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The Briefly for July 6, 2020 – The "Another Sign of the Apocalypse" Edition
Today - Low: 73˚ High: 88˚
Rain in the evening.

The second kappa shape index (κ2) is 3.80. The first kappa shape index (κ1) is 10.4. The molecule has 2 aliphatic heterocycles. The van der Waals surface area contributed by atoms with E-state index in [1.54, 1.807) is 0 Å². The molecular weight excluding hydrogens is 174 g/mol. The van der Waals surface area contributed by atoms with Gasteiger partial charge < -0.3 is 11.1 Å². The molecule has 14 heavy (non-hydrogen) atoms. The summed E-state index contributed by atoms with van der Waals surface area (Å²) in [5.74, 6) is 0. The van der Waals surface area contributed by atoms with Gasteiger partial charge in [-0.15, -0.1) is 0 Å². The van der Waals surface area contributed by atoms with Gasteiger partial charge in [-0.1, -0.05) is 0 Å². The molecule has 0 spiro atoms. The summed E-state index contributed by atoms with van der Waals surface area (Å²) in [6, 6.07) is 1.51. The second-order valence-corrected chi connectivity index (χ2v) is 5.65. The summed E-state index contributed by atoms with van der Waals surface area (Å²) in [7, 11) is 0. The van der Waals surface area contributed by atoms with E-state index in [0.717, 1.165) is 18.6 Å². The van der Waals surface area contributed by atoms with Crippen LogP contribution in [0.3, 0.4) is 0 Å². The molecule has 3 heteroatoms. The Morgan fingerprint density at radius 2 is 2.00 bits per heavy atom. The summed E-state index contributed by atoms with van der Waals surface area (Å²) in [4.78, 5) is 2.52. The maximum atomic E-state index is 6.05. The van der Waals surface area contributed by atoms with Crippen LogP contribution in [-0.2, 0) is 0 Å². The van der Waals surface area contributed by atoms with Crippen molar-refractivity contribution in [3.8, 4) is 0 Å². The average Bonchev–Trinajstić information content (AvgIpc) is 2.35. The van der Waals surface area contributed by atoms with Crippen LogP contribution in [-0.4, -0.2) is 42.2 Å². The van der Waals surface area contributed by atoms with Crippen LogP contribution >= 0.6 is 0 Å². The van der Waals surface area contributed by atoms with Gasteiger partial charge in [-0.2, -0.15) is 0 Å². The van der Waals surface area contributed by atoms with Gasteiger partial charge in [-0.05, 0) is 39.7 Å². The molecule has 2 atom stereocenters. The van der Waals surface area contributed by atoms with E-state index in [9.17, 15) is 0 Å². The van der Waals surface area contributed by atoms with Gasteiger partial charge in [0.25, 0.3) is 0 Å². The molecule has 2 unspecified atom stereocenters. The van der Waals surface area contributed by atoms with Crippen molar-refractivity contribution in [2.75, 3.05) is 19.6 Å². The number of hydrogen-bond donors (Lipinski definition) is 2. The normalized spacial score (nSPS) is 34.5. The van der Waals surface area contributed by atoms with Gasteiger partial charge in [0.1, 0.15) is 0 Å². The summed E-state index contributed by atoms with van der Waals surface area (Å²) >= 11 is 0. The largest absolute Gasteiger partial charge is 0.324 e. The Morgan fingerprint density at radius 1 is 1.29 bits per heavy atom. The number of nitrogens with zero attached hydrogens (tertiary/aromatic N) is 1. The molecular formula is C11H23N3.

Today starts phase three of the city's reopening. Here's what you can and can't do under phase three. First and foremost, don't stop wearing your damn masks. (Robert Pozarycki for amNewYork Metro) Everyone's got a friend outside the city that's been talking about moving here on and off. Here's a link you can send them instead of answering every question they have. How to know if you're ready fo move to NYC. (Localize.City) You'd think business interruption insurance would cover a moment like the Covid-19 pandemic, where businesses were... interrupted. You'd be giving the insurance industry too much credit, because they've been rejecting claims because businesses haven't paid for "pandemic insurance." (Peter Senzamici for The City) Sound familiar? That's because insurers were turning down business interruption insurance claims by the thousands after Hurricane Sandy, blaming specific damage on a flood at a Con Ed substation on E. 14th St. (Reuven Blau for Daily News in 2013) There's something killing the fish in the Hudson River. While officials say it's nothing to be alarmed about, it's hard to not see this as another sign of the apocalypse. (David Cruz for Gothamist) Ailing parents, dying family members, and economic insecurity, and all while trying to graduate high school. (Rebecca Klein for HuffPost) Video: A look at the history of the "Freedom" tunnel that runs under Riverside Park and how it became the canvas for Chris "Freedom" Pape's art and a homeless community. (Vice) In the last month, there have been 95 lawsuits against the Archdiocese of New York with dozens more on the way. When Covid-19 put a pause on all court cases except "essential matters," it paused all the court cases against the church, prompting the state's legislature to extend the window for filing cases from January 2021 until August. The governor hasn't signed the legislation yet, prompting the sudden flood. (Virginia Breen for The City) The price of renting a one-bedroom apartment in the city dropped 2% and two-bedroom dropped 0.3% in June and rents are 5% down from last year, according to a new report from Zumper. (Emily Davenport for amNewYork Metro) In 2018, the Gowanus Canal's 4th St basin was supposedly cleaned of "Black Mayo," aka coal tar, by the EPA as a pilot program for the entire waterway. Work on cleaning the entire canal was scheduled to start later this year, using the same techniques. This week, unfortunately, the black mayo returned. (Katia Kelly for Pardon Me for Asking) Dog owners are turning to CBD dog treats amid the endless stream of fireworks leading up to July 4. (Kathleen Culliton for NY1, congrats on the new job Kathleen) The pandemic has brought a classic NYC staple back: rooftop culture. (Monika Hankova for Untapped New York) Dekalb Market, the underground food hall underneath City Point in Downtown Brooklyn is reopening, but not underground. It will be taking over a portion of Gold Street and Willoughby Square Park as a reimagined Dekalb "Open-Air" Market. (Meaghan McGoldrick for amNewYork Metro) Rafael Espinal couldn't have picked a worse time to abandon his post as the City Councilmember for Brooklyn's 37th District if he tried, essentially robbing his former constituents of their voice through the Covid-19 pandemic, protests, and city budget/defund the NYPD debates. A special election was canceled by Governor Cuomo and Bushwick, East New York, and Cypress Hills won't have representation on the City Council until Janaury. (Nigel Roberts for The Brooklyn Reader) Van Leeuwen Ice Cream is introducing their summer flavors this week. How does Caramelized Banana Praline sound? (Emily Davenport for amNewYork Metro) The union representing 30,000 faculty and staff at CUNY is suing, alleging CUNY violated the terms of its federal bailout by laying off hundreds of adjunct faculty members, and are demanding that they be rehired. (Ben Brachfeld for Gothamist) Tips from a hospital stint on protecting yourself from Covid-19. (Donna Duarte-Ladd for amNewYork Metro) What's the purpose of legal observers if the NYPD keep arresting them? (Sydney Pereira for Gothamist) It's been half a year since the mayor boasted to the press about the NYPD and Department of Homeless Services' command center. A look at the change coming now that the NYPD are being kicked out. (Courtney Gross for NY1) A memorial was held for Pop Smoke on Friday night outside his parents' house in Canarsie the night of his album "Shoot for the Stars, Aim for the Moon." (Todd Maisel for amNewYork Metro) If you're headed to the city's beaches, there's nothing that says you can't combine the city's new hobby of birdwatching with your beach-going. It's piping plover nesting season, so keep an eye out for the endangered (and super cute) bird! (Jen Chung for Gothamist) Governor Cuomo instituted a mandatory 14-day quarantine if you're traveling to New York from 16 different states. How is it being enforced? 🤷♂️ (Fred Mogul for Gothamist) Highlights from NBC's recap of a week of "surprise" fireworks displays from Macy's, including an unexplained shot of a building in South Korea for some reason? (John Del Signore for Gothamist) The rats have been quiet, but with restaurants opening, expect that to change. (Amy Pearl for Gothamist) Visitors are now able to go to the September 11th Memorial for the first time since March. The museum is still closed. (NY1) The Strand is opening its Upper West Side location this month on Columbus Ave between 81st and 82nd St, the former home of Book Culture. (Sara Lebwohl for I Love The Upper West Side) A rundown of the fatal five shootings in the city Sunday. (Todd Maisel for amNewyork Metro) SpotShotter, the system the NYPD uses to detect gunshots, is under a real test with all the fireworks around the city. The system is, pardon the pun, shoddy at best, and its implementation has resulted in the targeting of Black and brown communities. (Gabriel Sandoval for The City) RIP Nick Cordero, Tony-nominated Broadway performer, who passed away due to Covid-19. (Michael Paulson for NY Times) The de Blasio administration is giving up on the idea of reworking the Brooklyn Bridge promenade, leaving the pedestrian and cyclist nightmare for the city's next mayor. Here are Scott Stringer, Corey Johnson, and Eric Adams' takes on the future of the bridge. (Dave Colon for Streetsblog) More people are riding the MTA's buses than subways for the first time since volume numbers have been kept. (Christina Goldblum and Winnie Hu for NY Times) A look at the history of Firemen’s Garden on E 8th St, where the NYFD's Martin Celic lost his life in 1977. (Ephemeral New York) A guide to the real-life NYC locations from Hamilton. (Untapped New York) Congrats to Joey Chestnut and Miki Sudo, this year's hot dog eating champions who both set new records and are $10,000 richer for it. (ESPN) Where to eat hot dogs this summer. (Melissa Kravitz Hoeffner for Thrillist) Thanks to reader Nai for today's featured photo!